When considering the history of abdominal surgery, cesarean section is noted as the oldest type, with original operations considered to be an “exclusively lethal operation for the mother, performed to save the newborn’s life from dead or dying mother.”1 In the early 1800s, 60%-100% of mothers died after the cesarean section. One hundred years later, although improved, statistics still showed that 25% of mothers and 24% of infants died after cesarean delivery, mostly from infection.1 When compared to other abdominal surgeries, cesarean section is more surgically traumatic, and the difficulty of the procedure varies among individual patient characteristics, such as age, ethnicity, maternal weight, and other pre-existing conditions.5
Today, in the UK, adjusted rates of cesarean section rates range from 15% to 32% among NHS trusts, with rates of emergency procedures varying more than rates of elective deliveries.2 Likewise, there is “great regional variation by state in the rate of total cesarean delivery across the United States, ranging from a low of 23% to a high of nearly 40%.”3 Since the 1980s, the “international healthcare community has considered the ideal rate for cesarean sections to be between 10% and 15%.”4
With this number set as the international goal, the following graph demonstrates that c-section rates continue to fluctuate around the world:
According to a WHO Statement “Cesarean sections can cause significant and sometimes permanent complications, disability, or death particularly in settings that lack the facilities and/or capacity to properly conduct safe surgery and treat surgical complications. Cesarean sections should ideally only be undertaken when medically necessary.”4
Although there have been significant improvements in the techniques and skills needed to perform a Cesarean section in the past few decades, learning these skills takes time and persistent practice to master. In 2012, Madsen et. al., state “determination of trainees’ technical skills level is dependent upon subjective faculty assessment. Based on three studies on learning curves in the cesarean section, it is recommended that trainees perform between 10–15 and 40 supervised cesarean sections before operating independently.”5 Furthermore, complications after surgery have been studied and show that mothers having a cesarean section performed by a junior trainee were much more likely to suffer from a major obstetric hemorrhage and were also “associated with a significantly higher risk of postoperative maternal complications.”5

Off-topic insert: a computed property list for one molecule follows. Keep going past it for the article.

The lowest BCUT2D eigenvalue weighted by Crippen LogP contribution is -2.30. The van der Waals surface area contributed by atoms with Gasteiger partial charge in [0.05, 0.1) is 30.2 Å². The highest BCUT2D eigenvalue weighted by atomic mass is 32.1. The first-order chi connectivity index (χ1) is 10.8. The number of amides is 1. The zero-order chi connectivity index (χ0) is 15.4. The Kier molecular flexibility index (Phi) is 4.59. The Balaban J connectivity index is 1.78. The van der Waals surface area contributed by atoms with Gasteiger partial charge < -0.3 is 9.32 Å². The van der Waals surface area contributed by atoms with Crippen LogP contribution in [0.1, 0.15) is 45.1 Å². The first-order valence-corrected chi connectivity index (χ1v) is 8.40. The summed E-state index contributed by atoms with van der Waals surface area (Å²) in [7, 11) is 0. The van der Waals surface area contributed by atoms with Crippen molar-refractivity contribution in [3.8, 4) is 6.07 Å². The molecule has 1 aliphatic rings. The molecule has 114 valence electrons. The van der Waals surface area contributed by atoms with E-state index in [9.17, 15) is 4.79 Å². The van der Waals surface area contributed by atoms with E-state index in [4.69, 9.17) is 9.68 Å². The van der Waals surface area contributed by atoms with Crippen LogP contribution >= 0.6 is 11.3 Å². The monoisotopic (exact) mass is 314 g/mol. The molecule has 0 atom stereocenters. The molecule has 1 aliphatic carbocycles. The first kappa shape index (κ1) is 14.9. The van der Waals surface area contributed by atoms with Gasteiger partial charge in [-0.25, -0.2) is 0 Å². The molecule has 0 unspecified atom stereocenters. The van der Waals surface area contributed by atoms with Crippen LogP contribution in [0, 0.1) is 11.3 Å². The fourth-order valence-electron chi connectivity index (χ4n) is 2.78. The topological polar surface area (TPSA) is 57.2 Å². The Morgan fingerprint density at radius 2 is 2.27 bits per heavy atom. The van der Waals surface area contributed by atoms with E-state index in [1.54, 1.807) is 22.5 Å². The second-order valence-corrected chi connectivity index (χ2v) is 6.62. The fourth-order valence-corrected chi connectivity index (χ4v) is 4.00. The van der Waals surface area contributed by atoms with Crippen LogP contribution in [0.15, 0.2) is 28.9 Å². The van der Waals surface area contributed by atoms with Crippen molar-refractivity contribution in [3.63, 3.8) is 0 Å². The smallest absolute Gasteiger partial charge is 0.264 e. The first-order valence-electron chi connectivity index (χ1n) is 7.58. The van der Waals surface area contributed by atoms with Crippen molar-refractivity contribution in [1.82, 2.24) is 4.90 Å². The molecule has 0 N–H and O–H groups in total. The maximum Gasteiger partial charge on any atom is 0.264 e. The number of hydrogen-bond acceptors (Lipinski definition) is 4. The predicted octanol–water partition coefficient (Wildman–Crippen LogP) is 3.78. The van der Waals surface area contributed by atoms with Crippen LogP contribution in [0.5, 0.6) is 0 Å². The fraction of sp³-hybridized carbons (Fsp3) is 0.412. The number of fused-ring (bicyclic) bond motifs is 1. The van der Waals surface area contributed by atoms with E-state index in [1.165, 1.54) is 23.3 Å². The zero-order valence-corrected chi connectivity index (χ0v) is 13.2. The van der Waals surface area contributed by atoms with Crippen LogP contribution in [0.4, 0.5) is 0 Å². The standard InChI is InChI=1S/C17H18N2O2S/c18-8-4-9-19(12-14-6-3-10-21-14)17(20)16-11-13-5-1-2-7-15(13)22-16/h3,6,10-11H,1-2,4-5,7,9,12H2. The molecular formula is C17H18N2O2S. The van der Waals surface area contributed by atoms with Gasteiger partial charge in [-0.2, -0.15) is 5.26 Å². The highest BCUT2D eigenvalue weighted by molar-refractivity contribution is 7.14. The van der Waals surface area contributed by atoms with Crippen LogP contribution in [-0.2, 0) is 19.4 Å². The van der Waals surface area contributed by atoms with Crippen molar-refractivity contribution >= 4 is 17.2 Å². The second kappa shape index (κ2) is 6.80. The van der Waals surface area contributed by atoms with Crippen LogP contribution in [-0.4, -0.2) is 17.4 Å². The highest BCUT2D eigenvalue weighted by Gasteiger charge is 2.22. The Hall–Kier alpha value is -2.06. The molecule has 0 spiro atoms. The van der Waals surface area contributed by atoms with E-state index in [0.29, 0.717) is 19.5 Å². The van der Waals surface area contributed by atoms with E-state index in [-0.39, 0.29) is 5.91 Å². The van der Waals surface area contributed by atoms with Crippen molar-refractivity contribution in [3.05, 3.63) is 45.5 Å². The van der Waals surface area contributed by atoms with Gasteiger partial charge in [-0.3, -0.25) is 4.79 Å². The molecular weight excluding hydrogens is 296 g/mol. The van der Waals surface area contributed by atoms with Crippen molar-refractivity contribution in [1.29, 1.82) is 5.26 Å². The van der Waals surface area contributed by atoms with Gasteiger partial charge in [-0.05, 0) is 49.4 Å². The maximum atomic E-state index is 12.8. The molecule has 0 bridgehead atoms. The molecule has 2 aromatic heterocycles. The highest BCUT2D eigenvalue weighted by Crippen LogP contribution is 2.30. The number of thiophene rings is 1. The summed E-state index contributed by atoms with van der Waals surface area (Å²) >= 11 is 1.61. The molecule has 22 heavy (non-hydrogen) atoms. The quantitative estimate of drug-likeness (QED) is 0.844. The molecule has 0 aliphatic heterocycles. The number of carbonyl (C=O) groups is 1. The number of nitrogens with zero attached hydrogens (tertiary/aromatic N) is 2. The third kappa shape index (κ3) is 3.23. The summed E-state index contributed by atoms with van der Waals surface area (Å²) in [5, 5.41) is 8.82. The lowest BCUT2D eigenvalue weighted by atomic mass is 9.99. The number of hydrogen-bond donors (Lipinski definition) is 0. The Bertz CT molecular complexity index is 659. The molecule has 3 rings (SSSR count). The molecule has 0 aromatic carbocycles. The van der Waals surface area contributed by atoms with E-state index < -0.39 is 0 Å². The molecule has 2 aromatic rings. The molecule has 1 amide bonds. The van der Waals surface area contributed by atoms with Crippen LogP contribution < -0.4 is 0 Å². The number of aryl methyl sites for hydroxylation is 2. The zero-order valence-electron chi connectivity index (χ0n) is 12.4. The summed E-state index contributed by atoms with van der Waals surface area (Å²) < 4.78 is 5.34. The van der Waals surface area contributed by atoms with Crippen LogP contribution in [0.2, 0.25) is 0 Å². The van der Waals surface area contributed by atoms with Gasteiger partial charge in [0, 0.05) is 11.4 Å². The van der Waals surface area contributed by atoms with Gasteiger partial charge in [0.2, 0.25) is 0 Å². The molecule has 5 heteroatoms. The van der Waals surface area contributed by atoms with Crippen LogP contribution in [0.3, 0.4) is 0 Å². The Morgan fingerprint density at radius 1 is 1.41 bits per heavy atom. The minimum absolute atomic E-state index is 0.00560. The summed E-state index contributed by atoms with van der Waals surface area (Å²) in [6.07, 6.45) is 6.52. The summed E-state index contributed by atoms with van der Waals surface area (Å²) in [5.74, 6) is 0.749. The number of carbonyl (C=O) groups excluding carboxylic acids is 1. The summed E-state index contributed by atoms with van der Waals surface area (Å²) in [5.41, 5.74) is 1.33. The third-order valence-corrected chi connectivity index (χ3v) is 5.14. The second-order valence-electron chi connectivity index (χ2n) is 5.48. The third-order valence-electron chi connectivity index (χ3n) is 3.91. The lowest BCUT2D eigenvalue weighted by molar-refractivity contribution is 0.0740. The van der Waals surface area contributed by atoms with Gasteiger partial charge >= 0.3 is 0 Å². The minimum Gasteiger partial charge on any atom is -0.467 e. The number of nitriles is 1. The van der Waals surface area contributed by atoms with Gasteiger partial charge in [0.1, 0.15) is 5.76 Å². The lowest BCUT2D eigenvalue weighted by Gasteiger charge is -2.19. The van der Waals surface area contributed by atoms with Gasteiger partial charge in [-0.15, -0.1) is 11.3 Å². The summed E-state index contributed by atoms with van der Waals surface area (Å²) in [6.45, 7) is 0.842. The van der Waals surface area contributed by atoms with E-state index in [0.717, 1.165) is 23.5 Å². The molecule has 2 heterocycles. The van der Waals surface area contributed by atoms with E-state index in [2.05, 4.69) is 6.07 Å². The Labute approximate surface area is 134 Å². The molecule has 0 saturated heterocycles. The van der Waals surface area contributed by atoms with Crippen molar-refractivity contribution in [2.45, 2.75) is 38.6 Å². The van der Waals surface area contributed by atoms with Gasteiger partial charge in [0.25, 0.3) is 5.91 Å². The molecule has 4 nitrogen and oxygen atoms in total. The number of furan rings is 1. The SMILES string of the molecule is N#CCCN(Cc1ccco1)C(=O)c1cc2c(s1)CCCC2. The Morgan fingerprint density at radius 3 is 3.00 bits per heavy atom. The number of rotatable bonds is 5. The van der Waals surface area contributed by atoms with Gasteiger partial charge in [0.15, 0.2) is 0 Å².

When developing a plan for teaching postgraduate obstetric trainees, it is imperative that demonstration of fundamental skills, such as suturing and instrument handling be mastered first, followed by an understanding of each step in performing a cesarean section using current evidence-based research. To ensure patient safety, “trainees/residents must demonstrate predefined standardized technical and nontechnical skills before they are allowed to operate without a supervising senior surgeon.”5
The Cesarean Section Module from Limbs & Things represents a practical and versatile training platform which allows trainees to practice the core skills related to C-section procedures. Its versatility is further enhanced by its ease of use with the PROMPT Flex Birthing Simulator, which can simulate a variety of obstetric emergencies in a safe, controlled environment.
For more information on how the PROMPT Birthing Trainer, the C-section module, and other optional modules can enhance your training experience, please contact us by clicking here.
1: Kulas T, Bursac D, Zegarac Z, Planinic-Rados G, Hrgovic Z. New Views on Cesarean Section, its Possible Complications and Long-Term Consequences for Children's Health. Med Arch. 2013;67(6):460-463. doi:10.5455/medarh.2013.67.460-463
2: Bragg F, Cromwell DA, Edozien LC, et al. Variation in rates of cesarean section among English NHS trusts after accounting for maternal and clinical risk: cross sectional study. BMJ. 2010;341:c5065. Published 2010 Oct 6. doi:10.1136/bmj.c5065
3: Safe Prevention of the Primary Cesarean Delivery
4: WHO Statement on Caesarean Section Rates
5: Educational strategies in performing cesarean section